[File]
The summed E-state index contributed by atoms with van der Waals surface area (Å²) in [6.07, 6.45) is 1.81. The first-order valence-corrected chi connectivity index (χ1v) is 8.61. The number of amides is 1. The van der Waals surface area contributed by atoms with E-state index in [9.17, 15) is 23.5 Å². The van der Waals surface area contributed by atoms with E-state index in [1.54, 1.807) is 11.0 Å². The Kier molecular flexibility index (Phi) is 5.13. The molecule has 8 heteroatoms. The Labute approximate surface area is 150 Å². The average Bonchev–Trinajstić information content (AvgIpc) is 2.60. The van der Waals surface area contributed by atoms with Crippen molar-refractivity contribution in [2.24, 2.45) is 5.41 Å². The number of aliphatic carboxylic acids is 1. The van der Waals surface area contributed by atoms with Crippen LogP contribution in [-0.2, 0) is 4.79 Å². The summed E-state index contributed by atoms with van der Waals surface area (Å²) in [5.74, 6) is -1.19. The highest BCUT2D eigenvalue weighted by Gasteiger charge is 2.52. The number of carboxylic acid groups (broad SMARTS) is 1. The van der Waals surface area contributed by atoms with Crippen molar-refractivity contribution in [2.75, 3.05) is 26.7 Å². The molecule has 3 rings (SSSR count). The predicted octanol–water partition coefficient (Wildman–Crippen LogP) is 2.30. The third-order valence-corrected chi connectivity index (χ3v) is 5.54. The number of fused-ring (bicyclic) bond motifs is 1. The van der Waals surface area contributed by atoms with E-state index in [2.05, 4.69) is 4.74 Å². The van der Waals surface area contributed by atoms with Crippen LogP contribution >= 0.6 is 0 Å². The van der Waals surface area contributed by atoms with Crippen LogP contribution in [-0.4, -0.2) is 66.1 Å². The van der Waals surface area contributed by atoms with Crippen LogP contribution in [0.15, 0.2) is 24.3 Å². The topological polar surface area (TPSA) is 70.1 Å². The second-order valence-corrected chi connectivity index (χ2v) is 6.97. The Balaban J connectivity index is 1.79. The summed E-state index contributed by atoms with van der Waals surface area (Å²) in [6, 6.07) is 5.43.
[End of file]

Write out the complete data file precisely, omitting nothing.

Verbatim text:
The summed E-state index contributed by atoms with van der Waals surface area (Å²) in [6.07, 6.45) is 1.81. The first-order valence-corrected chi connectivity index (χ1v) is 8.61. The number of amides is 1. The van der Waals surface area contributed by atoms with E-state index in [9.17, 15) is 23.5 Å². The van der Waals surface area contributed by atoms with E-state index in [1.54, 1.807) is 11.0 Å². The Kier molecular flexibility index (Phi) is 5.13. The molecule has 8 heteroatoms. The Labute approximate surface area is 150 Å². The average Bonchev–Trinajstić information content (AvgIpc) is 2.60. The van der Waals surface area contributed by atoms with Crippen molar-refractivity contribution in [2.24, 2.45) is 5.41 Å². The number of aliphatic carboxylic acids is 1. The van der Waals surface area contributed by atoms with Crippen LogP contribution in [-0.2, 0) is 4.79 Å². The summed E-state index contributed by atoms with van der Waals surface area (Å²) in [5.74, 6) is -1.19. The highest BCUT2D eigenvalue weighted by Gasteiger charge is 2.52. The number of carboxylic acid groups (broad SMARTS) is 1. The van der Waals surface area contributed by atoms with Crippen molar-refractivity contribution in [2.75, 3.05) is 26.7 Å². The molecule has 3 rings (SSSR count). The predicted octanol–water partition coefficient (Wildman–Crippen LogP) is 2.30. The third-order valence-corrected chi connectivity index (χ3v) is 5.54. The number of fused-ring (bicyclic) bond motifs is 1. The van der Waals surface area contributed by atoms with E-state index in [2.05, 4.69) is 4.74 Å². The van der Waals surface area contributed by atoms with Crippen LogP contribution >= 0.6 is 0 Å². The van der Waals surface area contributed by atoms with Crippen LogP contribution in [-0.4, -0.2) is 66.1 Å². The van der Waals surface area contributed by atoms with Crippen LogP contribution in [0.15, 0.2) is 24.3 Å². The topological polar surface area (TPSA) is 70.1 Å². The second-order valence-corrected chi connectivity index (χ2v) is 6.97. The Balaban J connectivity index is 1.79. The summed E-state index contributed by atoms with van der Waals surface area (Å²) in [6, 6.07) is 5.43.